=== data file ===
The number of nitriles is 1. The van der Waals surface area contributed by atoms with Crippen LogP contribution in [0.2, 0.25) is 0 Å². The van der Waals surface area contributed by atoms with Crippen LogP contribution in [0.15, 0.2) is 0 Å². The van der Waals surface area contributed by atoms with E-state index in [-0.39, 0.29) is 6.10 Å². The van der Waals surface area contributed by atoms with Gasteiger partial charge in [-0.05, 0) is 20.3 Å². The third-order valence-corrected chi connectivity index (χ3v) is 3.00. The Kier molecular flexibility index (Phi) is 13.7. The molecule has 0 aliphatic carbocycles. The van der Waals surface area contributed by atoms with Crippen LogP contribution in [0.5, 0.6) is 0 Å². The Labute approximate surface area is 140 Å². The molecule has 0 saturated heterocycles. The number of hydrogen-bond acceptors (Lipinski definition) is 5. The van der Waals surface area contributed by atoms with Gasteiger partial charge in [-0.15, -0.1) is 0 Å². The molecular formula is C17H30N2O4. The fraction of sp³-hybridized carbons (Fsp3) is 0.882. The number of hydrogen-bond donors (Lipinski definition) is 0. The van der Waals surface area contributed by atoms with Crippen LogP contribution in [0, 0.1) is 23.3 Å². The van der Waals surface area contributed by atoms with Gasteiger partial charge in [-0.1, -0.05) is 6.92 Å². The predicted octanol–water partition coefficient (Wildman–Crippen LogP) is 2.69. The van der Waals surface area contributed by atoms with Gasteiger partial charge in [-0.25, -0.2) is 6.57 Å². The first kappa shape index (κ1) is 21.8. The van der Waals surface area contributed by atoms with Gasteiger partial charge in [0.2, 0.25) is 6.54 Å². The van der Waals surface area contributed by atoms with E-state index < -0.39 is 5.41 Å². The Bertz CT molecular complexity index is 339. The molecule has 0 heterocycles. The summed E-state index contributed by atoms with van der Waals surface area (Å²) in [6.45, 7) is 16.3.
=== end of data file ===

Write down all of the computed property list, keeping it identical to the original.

The number of nitriles is 1. The van der Waals surface area contributed by atoms with Crippen LogP contribution in [0.2, 0.25) is 0 Å². The van der Waals surface area contributed by atoms with Crippen LogP contribution in [0.15, 0.2) is 0 Å². The van der Waals surface area contributed by atoms with E-state index in [-0.39, 0.29) is 6.10 Å². The van der Waals surface area contributed by atoms with Gasteiger partial charge in [-0.05, 0) is 20.3 Å². The third-order valence-corrected chi connectivity index (χ3v) is 3.00. The Kier molecular flexibility index (Phi) is 13.7. The molecule has 0 aliphatic carbocycles. The van der Waals surface area contributed by atoms with Crippen LogP contribution in [0.5, 0.6) is 0 Å². The Labute approximate surface area is 140 Å². The molecule has 0 saturated heterocycles. The number of hydrogen-bond acceptors (Lipinski definition) is 5. The van der Waals surface area contributed by atoms with Gasteiger partial charge in [-0.15, -0.1) is 0 Å². The molecular formula is C17H30N2O4. The fraction of sp³-hybridized carbons (Fsp3) is 0.882. The number of hydrogen-bond donors (Lipinski definition) is 0. The van der Waals surface area contributed by atoms with Crippen LogP contribution in [0, 0.1) is 23.3 Å². The van der Waals surface area contributed by atoms with Gasteiger partial charge in [-0.1, -0.05) is 6.92 Å². The predicted octanol–water partition coefficient (Wildman–Crippen LogP) is 2.69. The van der Waals surface area contributed by atoms with Gasteiger partial charge in [-0.25, -0.2) is 6.57 Å². The first kappa shape index (κ1) is 21.8. The van der Waals surface area contributed by atoms with Gasteiger partial charge in [0.2, 0.25) is 6.54 Å². The van der Waals surface area contributed by atoms with E-state index < -0.39 is 5.41 Å². The Bertz CT molecular complexity index is 339. The molecule has 0 heterocycles. The summed E-state index contributed by atoms with van der Waals surface area (Å²) in [6.45, 7) is 16.3.